Access to the proprietary world

Who doesn’t like the idea of open source, of sharing, and that every one who is able to can change software to his/her likings and share the changes with the rest of the free software world? Unfortunately, it takes a big deal of self-restraint to only use completely liberated software. Who can resist the attraction of shiny animations on websites (Flash), or those of playing music on your iPod (which does not support any of the free formats that are superior in so many ways)?

Unfortunately, due to a lot of legal restrictions, Xubuntu is unable to add support for these restricted formats to a default installation. Luckily, since Xubuntu Feisty (7.04) it is easier than ever to enable, using Applications->System->Add/Remove.... With just a few clicks, you can install the package “Ubuntu Restricted Extras”. So, I open up Add/Remove… and search for “Restricted Extras”…

Searching for "Restricted Extras" - where is it?

Not found?! Oh, wait…

To broaden your search, choose ‘Show all Open Source applications’ or ‘Show all available’ applications.

So, in the top right-hand corner, I select “All available applications” and, what a surprise, there it is!

Searching for "Restricted Extras" - there it is!

Cliking the checkbox in front of “Ubuntu restricted extras” I get the following pop-up:

This should be "Enable additional repositories?"

Hmm… If you are a person (as in: not a company) then it should be legal for you to install these packages. I am a person, so I click “Install”.
However, the purpose of this window isn’t entirely clear. Indeed, the button said “Install”, but it actually meant “Enable”, as in “enable extra repositories” (i.e. locations to download software from). So, if you were thinking the package would now be installed: you’re wrong. In fact, the checkbox in front of “Ubuntu restricted extras” is still unchecked. Check it now, then click OK. You will be asked if you are sure, click “Apply”. The packages will then finally be installed.

There you have it! You can now play your music and watch YouTube (and yes, you can use Gnash for that, but more likely than not situations will occur where you need a version of Flash later than seven). You can use Java (which will be open sourced and thus can be included in future releases of Xubuntu) and websites will now be displayed in the fonts their authors wanted them to be displayed in! Enjoy!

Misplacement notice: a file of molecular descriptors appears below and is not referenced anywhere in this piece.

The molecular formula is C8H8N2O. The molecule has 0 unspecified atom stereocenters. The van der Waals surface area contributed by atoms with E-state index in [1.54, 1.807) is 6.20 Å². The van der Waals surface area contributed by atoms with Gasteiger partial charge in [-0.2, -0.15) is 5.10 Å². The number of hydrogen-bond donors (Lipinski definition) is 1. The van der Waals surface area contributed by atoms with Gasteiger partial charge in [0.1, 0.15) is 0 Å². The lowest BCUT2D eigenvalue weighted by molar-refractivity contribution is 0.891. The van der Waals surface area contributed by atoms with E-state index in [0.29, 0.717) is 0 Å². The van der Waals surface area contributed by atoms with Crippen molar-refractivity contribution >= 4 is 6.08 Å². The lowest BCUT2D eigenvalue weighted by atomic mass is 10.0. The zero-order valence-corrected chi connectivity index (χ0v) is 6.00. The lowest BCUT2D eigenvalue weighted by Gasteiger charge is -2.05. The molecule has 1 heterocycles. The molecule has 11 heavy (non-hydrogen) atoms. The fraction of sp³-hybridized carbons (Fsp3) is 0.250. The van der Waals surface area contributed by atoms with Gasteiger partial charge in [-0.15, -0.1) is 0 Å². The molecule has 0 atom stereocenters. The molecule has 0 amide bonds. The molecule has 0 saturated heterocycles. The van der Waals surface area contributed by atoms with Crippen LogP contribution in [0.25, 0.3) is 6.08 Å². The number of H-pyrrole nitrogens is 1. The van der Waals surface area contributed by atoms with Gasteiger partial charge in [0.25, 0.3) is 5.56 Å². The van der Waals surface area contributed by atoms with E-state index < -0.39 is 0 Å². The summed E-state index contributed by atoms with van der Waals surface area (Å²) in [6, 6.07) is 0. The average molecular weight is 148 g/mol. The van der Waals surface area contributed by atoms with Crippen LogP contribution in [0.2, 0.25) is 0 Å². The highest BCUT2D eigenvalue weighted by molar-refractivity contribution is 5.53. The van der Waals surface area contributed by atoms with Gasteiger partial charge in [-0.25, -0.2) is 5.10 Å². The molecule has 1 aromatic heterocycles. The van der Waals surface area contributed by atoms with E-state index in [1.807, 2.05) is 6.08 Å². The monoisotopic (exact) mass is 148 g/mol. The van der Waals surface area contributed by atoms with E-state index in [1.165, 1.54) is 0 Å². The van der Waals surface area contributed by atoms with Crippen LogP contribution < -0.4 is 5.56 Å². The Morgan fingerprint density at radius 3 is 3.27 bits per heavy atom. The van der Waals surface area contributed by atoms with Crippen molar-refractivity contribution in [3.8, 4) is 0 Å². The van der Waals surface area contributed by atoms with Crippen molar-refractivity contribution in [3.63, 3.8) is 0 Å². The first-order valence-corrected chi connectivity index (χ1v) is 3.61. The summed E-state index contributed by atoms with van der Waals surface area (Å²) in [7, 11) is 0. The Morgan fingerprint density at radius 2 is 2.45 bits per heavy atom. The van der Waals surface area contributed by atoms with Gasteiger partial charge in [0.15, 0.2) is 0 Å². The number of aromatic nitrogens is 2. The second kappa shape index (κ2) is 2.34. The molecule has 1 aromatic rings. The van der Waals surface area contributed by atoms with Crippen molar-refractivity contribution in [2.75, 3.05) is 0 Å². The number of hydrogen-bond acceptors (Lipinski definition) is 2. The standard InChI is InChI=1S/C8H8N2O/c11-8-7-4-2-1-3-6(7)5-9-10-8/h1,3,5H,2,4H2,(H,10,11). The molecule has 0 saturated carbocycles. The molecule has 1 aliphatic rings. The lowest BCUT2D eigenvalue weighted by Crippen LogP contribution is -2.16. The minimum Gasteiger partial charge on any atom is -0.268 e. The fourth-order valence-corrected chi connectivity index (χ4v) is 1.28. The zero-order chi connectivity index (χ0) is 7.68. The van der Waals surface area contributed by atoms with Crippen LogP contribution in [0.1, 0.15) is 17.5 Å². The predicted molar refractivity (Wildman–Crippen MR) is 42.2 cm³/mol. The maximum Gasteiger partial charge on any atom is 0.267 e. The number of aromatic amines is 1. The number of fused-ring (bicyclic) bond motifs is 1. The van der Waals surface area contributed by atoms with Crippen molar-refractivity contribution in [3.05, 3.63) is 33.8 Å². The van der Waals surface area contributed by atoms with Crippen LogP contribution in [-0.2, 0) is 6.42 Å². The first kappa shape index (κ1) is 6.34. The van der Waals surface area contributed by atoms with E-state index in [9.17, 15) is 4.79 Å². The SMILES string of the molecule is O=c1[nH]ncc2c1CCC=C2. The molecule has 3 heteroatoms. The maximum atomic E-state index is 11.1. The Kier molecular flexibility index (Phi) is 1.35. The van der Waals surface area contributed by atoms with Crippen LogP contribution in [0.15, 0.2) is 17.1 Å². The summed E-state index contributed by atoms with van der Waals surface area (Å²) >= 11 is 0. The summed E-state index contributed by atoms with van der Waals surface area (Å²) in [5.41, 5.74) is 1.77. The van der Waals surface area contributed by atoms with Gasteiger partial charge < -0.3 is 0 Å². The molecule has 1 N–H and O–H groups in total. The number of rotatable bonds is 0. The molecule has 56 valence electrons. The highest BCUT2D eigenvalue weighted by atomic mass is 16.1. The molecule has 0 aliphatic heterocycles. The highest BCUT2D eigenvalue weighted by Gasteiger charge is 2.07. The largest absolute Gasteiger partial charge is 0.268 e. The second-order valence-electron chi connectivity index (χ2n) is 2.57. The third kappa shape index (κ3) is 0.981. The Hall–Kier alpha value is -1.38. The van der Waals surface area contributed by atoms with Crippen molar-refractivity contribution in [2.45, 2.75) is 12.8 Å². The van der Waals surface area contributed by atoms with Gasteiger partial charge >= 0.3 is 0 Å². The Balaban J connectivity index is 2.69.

Note: the next version of Xubuntu, Gutsy Gibbon, will introduce Xubuntu Restricted Extras, which will install packages more appropriate for Xubuntu.


12 Responses to “Access to the proprietary world”

  1. 1 Papa 10 September 2007 at 3:33 pm

    restricted = NOT free ( free in the context of free beer and NOT in the context of free South Africa )


  2. 2 Vincent 11 September 2007 at 7:50 am

    Well, actually it is free in the context of free beer and not in the context of free South Africa.

  3. 3 Papa 11 September 2007 at 8:54 am

    It is not free in the context of free beer because you can be prosecuted for modifying or distributing the software and can get a fine from the American court of justice.

    Buck Fush !!

  4. 4 Vincent 11 September 2007 at 2:50 pm

    Well, yeah… So you are not free to edit it (free as in freedom) but you do not have to pay to use it (free as in free beer).

  5. 6 Hugo Heden 24 September 2007 at 10:55 pm

    The thing with the Install button is confusing, you’re right. If you have time, please file a bug on that.

  6. 7 Vincent 25 September 2007 at 7:54 am

    Your wish is my command 🙂

    Yes I should’ve done this of my own accord. I just thought it would’ve been reported already… 😉

    (Btw, I vaguely remember something that the report would have to have /+source/ in the URL somewhere… I just clicked “Report a bug” though.)

  7. 8 Adam C. Sieracki 5 February 2009 at 4:16 am

    If the codec ‘owners’ threaten to sue, hit them with an extortion charge. Lawsuits wither away REAL quick, when criminal charges happen…

  8. 9 bikeopaulie 8 May 2009 at 3:16 pm

    Within Xubuntu 9.04 (Jaunty Jackalope) the Add/Remove menu is found under “Applications->Add/Remove”.

    Thanks for finding a solution to the common problem of Flash not being installed by default!

  1. 1 This is Gutsy « Xubuntu Blog Trackback on 14 October 2007 at 10:35 am
  2. 2 TuxFeed › This is Gutsy Trackback on 14 October 2007 at 1:21 pm
  3. 3 TuxFeed » This is Gutsy Trackback on 14 February 2008 at 9:13 pm

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